Sylvestre Ouedraogo (Burkina Faso) works at an NGO called Yam Pukri, meaning 'open your mind'. Whereas Western countries tend to think that everyone should have a computer, Ouedraogo stresses the fact that it is more important to learn how to use the computer as a tool for information gathering and communication means.
The Australian digital media theorist Ned Rossiter (Northern Ireland-based) comments on the rise of China and the consequences of geopolitical shifts for the future study of media. He regards the rise of civil society as a consequence of the void left by neo-liberalism, and addresses the limits of transferring central tenets of representative democracy - accountability, representativeness, transparency - to non-state actors. Furthermore, Rossiter elaborates on the crisis of civil society and the emergence of new forms of institutional articulation like the organized network.
Richard Rogers (The Netherlands) focuses on the implications of global civil society's 'issue drift'. As global civil society moves from issue to issue, from place to place and from forum to forum, the question is: do they remember to keep up with what is happening on the ground? Rogers and his colleagues at the Govcom.org Foundation strive to answer such questions through web and news analysis. Analytical software tools such as the Issue Crawler and the Issue Scraper are based on the assumption that the web can be mapped to show where an issue is currently 'located'.
Long-time analyst of development regimes, Jan Nederveen Pieterse (USA) summarizes Incommunicado 05 as 'civil society meets development', since commercial parties and governments were not represented at the conference. The current vortex of change, in which corporations try to maintain information monopolies, calls for a new political rendez-vous in which emerging information economies can challenge these monopolies in areas like intellectual property rights.
Tracey Naughton (South Africa) comes up with a few humbling accounts of the fundamental obstacles to (info) developments. She argues to go back to the seventies, a time in which work for and with the poor could be done in a direct and non-bureaucratic manner. According to her we need a more human-centrered globalization, one in which people are in the centre of development concerns and work is done on the ground by people who have a holistic combination of skills.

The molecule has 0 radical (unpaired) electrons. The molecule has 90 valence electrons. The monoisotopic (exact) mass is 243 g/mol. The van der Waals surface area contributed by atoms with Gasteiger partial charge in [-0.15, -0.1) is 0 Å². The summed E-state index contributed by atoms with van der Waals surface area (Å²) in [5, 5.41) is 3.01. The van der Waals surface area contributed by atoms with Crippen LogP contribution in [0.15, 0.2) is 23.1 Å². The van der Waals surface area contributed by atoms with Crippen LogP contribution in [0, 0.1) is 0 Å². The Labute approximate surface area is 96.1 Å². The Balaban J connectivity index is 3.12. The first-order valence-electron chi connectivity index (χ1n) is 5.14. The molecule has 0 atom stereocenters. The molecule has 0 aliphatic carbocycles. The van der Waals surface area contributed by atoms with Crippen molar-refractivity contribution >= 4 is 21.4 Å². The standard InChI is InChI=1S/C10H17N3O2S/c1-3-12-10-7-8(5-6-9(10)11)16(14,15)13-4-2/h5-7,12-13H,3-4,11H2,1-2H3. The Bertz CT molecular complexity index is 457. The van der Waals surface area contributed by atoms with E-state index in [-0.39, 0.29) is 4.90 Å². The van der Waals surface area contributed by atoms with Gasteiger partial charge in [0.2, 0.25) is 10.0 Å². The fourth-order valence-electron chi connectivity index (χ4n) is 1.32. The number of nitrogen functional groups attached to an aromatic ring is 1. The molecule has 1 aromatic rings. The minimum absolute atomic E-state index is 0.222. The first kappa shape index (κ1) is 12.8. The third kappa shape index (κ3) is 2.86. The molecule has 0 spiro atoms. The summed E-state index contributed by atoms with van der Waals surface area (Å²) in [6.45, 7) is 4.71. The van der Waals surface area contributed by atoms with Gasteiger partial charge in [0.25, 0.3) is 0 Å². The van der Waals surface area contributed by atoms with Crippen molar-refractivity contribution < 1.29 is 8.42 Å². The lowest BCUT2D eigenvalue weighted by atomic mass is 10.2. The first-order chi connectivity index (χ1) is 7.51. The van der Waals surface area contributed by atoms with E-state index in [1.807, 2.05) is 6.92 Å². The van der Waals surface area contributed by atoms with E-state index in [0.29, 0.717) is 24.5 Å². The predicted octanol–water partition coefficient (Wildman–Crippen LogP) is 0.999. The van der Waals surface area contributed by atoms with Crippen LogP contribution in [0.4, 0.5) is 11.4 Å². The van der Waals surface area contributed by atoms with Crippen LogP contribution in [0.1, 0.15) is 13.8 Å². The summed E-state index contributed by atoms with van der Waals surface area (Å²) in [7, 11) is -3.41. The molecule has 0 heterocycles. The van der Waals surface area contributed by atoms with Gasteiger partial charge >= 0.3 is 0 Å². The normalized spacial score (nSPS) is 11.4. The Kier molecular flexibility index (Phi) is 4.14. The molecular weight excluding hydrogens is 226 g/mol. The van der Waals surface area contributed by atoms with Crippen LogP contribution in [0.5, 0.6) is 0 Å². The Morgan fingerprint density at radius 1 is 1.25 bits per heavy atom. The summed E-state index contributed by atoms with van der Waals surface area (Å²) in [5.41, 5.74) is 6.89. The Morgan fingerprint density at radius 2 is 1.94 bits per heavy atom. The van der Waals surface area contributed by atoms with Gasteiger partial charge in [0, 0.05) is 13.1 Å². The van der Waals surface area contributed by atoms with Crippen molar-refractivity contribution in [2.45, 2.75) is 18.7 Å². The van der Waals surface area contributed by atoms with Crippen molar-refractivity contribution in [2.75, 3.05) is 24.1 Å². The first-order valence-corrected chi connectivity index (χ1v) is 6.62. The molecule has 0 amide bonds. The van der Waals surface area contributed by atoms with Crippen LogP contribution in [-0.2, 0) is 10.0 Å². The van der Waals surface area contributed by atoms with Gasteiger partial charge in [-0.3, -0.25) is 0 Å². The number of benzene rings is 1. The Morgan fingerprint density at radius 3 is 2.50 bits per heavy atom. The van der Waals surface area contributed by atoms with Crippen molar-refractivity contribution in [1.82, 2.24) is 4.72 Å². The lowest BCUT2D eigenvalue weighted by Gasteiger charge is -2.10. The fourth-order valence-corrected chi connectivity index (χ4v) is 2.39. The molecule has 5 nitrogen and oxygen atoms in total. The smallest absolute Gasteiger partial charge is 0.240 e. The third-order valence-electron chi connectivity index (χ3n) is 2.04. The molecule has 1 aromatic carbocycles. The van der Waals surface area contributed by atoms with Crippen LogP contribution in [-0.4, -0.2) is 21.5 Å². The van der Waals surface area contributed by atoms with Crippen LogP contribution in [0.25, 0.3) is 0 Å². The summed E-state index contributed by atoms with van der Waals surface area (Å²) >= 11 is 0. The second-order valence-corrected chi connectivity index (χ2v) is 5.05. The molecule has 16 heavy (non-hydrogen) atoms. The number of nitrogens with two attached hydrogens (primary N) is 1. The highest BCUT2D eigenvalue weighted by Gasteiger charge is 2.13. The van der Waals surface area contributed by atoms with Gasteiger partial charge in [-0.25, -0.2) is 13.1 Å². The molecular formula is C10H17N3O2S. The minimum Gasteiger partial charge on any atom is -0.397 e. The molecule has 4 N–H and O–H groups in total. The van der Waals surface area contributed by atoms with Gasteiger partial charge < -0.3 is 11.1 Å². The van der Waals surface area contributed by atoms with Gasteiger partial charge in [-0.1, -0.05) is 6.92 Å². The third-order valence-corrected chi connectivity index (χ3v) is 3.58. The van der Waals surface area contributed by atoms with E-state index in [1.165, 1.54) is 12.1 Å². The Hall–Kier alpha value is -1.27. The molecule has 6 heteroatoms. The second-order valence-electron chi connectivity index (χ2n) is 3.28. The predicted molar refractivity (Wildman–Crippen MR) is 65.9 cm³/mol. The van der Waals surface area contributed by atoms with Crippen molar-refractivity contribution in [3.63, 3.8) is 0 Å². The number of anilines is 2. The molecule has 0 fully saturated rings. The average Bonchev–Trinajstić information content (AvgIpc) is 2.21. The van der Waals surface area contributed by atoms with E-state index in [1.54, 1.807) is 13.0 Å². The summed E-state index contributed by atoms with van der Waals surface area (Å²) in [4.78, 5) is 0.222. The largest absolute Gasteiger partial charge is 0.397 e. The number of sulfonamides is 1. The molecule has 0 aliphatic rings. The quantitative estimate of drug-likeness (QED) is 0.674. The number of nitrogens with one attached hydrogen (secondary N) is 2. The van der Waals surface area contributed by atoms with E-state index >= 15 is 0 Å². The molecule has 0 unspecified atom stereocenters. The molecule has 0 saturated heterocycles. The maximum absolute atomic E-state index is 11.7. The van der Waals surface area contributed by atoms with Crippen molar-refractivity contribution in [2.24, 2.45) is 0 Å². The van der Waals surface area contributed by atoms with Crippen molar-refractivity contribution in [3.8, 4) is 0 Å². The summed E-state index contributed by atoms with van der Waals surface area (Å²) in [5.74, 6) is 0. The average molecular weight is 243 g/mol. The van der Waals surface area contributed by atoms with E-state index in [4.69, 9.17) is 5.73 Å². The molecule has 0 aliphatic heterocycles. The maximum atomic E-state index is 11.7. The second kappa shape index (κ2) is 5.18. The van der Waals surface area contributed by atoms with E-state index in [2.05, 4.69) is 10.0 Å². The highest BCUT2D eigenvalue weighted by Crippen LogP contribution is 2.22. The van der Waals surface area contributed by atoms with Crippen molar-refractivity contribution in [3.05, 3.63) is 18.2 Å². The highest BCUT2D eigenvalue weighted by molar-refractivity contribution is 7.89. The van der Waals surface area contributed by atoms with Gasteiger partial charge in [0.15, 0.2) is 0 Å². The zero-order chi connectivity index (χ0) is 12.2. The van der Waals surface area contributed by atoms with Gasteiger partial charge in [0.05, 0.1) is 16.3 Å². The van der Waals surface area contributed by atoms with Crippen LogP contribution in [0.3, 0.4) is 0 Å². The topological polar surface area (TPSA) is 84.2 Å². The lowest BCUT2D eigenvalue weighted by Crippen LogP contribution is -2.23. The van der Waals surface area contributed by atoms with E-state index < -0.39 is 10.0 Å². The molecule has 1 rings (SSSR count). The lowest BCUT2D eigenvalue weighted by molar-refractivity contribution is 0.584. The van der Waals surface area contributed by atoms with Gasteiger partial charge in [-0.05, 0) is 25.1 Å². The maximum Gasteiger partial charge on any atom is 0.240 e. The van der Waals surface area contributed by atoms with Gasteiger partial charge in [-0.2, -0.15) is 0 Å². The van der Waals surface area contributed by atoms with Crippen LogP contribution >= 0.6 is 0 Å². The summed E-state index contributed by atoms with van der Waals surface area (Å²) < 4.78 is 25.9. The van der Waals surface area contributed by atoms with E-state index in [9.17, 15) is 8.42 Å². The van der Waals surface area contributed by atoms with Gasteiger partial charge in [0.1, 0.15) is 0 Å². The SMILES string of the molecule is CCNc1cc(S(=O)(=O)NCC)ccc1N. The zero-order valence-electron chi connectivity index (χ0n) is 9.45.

Monica Narula (Delhi) talks about the 'listening project' she did with Raqs Media Collective. Sometimes you have to listen beyond the words, and an event like Incommunicado 05 means being attentive to one another. At Sarai, Narula works with the broadsheet collective, with which she publishes a broadsheet, a poster/factsheet/newspaper. Narula recognises that the contemporary vision of the world is thoroughly mapped, difficult to break down, and while the north-south metaphor has been useful, it will limit our view if we cling to it.
Muthoni Dorcas (Kenya) is the co-founder of LinuxChix Africa, an initiative that facilitates the active participation of African women in the FOSS (free and open source software) movement across this region. She considers free software an affordable way for people to develop software for local markets. Refusing to talk about Africa as 'poor', Dorcas rather thinks of it as a continent under-utilizing its manifold resources.
Thomas Keenan (USA) points out that the human rights movement is very sensitive to the criticism. Critics therefore are often regarded as being in support of the wrong actors, and betraying its ideals. Keenan considers the notion of 'global civil society' to be a very tricky term, since its dynamic is strongly related to global media platforms (satellite tv, internet etc). There is a certain actuality to global civil society that needs to be criticized, acknowledging the danger that it is being enlisted as the front actor of a borderless market world.
Ednah Karamagi (Uganda) stresses the importance of including the rural population in development projects. Otherwise, the divide between the rural and the urban will simply increase. NGOs play an important role in Uganda, because they succeed in reaching out to local grassroots organisations. ICTs should be considered in terms of technologies rather than just machines, including the use of community radio in local languages, or using technologies for music, dance and drama.
ICT consultant Michael Gurstein (Canada) compares the use of civil society in developing and developed countries. He discusses its involvement in the WSIS process and advocates the need to strengthen citizen involvement rather than 'civil society'. Furthermore, Gurstein suggests possible uses of the idea of digital orientalism in the digital divide debate.